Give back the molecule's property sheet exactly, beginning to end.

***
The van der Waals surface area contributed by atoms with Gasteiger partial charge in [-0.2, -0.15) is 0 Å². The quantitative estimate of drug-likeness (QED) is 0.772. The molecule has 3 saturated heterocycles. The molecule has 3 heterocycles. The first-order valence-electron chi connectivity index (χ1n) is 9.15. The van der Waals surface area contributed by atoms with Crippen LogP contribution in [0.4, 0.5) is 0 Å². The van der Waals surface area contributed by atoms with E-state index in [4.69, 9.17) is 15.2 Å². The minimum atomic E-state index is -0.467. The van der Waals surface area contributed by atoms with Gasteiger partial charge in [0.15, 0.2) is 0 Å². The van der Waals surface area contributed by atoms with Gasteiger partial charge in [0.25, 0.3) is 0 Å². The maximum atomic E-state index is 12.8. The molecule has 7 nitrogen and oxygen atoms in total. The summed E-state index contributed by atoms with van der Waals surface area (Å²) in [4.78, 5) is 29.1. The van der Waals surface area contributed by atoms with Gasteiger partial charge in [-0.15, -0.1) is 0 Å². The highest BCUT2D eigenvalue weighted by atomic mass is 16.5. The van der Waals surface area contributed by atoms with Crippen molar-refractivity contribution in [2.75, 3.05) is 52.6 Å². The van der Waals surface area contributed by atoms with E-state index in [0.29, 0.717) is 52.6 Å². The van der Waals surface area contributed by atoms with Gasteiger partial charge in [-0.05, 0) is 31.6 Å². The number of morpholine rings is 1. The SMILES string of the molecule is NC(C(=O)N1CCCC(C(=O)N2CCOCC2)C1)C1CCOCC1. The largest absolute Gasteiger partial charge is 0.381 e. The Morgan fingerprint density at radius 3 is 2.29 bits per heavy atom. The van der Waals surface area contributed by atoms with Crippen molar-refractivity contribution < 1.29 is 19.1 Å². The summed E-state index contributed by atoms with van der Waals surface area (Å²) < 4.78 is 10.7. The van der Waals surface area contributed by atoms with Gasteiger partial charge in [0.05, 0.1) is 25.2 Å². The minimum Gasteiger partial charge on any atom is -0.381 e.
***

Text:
The van der Waals surface area contributed by atoms with Gasteiger partial charge in [-0.2, -0.15) is 0 Å². The quantitative estimate of drug-likeness (QED) is 0.772. The molecule has 3 saturated heterocycles. The molecule has 3 heterocycles. The first-order valence-electron chi connectivity index (χ1n) is 9.15. The van der Waals surface area contributed by atoms with Crippen LogP contribution in [0.4, 0.5) is 0 Å². The van der Waals surface area contributed by atoms with E-state index in [4.69, 9.17) is 15.2 Å². The minimum atomic E-state index is -0.467. The van der Waals surface area contributed by atoms with Gasteiger partial charge in [0.15, 0.2) is 0 Å². The van der Waals surface area contributed by atoms with Gasteiger partial charge in [0.25, 0.3) is 0 Å². The maximum atomic E-state index is 12.8. The molecule has 7 nitrogen and oxygen atoms in total. The summed E-state index contributed by atoms with van der Waals surface area (Å²) in [4.78, 5) is 29.1. The van der Waals surface area contributed by atoms with Gasteiger partial charge in [-0.15, -0.1) is 0 Å². The highest BCUT2D eigenvalue weighted by atomic mass is 16.5. The van der Waals surface area contributed by atoms with Crippen molar-refractivity contribution in [2.75, 3.05) is 52.6 Å². The van der Waals surface area contributed by atoms with E-state index in [0.29, 0.717) is 52.6 Å². The van der Waals surface area contributed by atoms with Gasteiger partial charge in [-0.05, 0) is 31.6 Å². The number of morpholine rings is 1. The SMILES string of the molecule is NC(C(=O)N1CCCC(C(=O)N2CCOCC2)C1)C1CCOCC1. The largest absolute Gasteiger partial charge is 0.381 e. The Morgan fingerprint density at radius 3 is 2.29 bits per heavy atom. The van der Waals surface area contributed by atoms with Crippen molar-refractivity contribution < 1.29 is 19.1 Å². The summed E-state index contributed by atoms with van der Waals surface area (Å²) < 4.78 is 10.7. The van der Waals surface area contributed by atoms with Gasteiger partial charge in [0.05, 0.1) is 25.2 Å². The minimum Gasteiger partial charge on any atom is -0.381 e.